Frameworks for Data Sharing: Exploring iSHARE and IDS
Establishing trust is crucial to enable data sharing between organisations.Traditionally, building trust requires extensive negotiations and a clear definition of the ground rules for sharing information.
Broadly speaking, this boils down to two categories:
- Legal/operational scope:
- Who is the other party?
- Is the party allowed to access the information?
- What are they allowed to do with the information?
- What information is exchanged?
- How is the information exchanged? (format and protocols)
The iSHARE approach
To promote trust, iSHARE focussed on the mechanisms of identification and authentication of both organisations and human users. In essence, the first category above. All participants have agreed to the same legal rulebook.
The usage rights of Data Consumers, or what they can do with the data they receive, is clearly defined. While Data Providers can clearly indicate its intended use and trust that the receiving party is legally bound to adhere to those conditions.
If the need arises, the Data Provider knows exactly who they have shared their information with, because all iSHARE participants can be identified.
For sensitive information that is not under the control of its legal owner, iSHARE uses an Authorization Registry. The registry allows participants to assign access rights (authorizations) to information to other iSHARE members and register these rights with an impartial third party (also an iSHARE participant) that can independently verify these access rights.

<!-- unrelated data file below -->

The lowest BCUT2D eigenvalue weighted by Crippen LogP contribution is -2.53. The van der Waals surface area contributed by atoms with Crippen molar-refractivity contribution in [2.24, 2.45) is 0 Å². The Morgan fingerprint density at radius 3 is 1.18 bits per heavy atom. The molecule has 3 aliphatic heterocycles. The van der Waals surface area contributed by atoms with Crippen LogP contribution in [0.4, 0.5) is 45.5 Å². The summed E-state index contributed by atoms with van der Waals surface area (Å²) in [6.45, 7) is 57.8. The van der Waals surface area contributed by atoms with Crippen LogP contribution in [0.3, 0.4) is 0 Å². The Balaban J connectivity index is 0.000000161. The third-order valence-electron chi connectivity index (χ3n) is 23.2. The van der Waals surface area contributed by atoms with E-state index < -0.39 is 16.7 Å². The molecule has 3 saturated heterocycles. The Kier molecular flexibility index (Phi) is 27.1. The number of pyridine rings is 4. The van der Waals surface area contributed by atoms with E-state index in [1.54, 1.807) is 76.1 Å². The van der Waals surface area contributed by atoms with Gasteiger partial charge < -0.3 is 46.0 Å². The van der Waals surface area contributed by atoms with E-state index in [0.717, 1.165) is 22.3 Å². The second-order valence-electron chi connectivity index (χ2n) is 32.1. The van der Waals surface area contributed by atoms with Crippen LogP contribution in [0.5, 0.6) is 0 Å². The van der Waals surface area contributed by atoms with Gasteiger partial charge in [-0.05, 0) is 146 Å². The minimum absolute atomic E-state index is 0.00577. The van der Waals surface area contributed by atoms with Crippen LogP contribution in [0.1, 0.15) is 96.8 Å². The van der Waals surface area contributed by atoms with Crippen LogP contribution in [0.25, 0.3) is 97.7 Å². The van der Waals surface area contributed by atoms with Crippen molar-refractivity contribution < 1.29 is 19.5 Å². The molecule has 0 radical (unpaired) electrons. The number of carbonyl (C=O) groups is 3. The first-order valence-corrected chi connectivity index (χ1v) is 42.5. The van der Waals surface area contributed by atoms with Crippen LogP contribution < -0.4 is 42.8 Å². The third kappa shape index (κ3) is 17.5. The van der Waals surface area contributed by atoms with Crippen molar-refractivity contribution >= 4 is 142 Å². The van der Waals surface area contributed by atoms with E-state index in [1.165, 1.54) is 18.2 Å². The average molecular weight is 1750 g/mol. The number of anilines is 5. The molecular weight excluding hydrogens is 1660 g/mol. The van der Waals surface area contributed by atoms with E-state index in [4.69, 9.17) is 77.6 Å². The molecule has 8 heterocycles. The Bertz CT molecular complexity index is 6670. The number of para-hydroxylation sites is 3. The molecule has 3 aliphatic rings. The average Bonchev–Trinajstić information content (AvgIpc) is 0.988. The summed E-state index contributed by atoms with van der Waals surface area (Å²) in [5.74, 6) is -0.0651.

The IDS approach
The International Data Spaces Association (IDSA) took a different approach to solving this very same puzzle. They focussed on the data exchange mechanism itself. Specifically, they certified and harmonised the adapters used for data exchange according to a standardised architecture. If a party has implemented an adapter, it can be reused for all information exchanges within IDS.
All adapters are certified by impartial intermediaries that will make sure the adapter complies with the standard. If required, another intermediary may be involved for logging the exchanges made between the participants and handling any payments required for the use of the data.
Therefore, by combining these two frameworks, participants will be able to exchange data with full confidence, while having to maintain only very few technical interfaces and legal documents.For the immediate future, both schemes will continue to work together in establishing an even closer interoperability to maximize their combined advantages.
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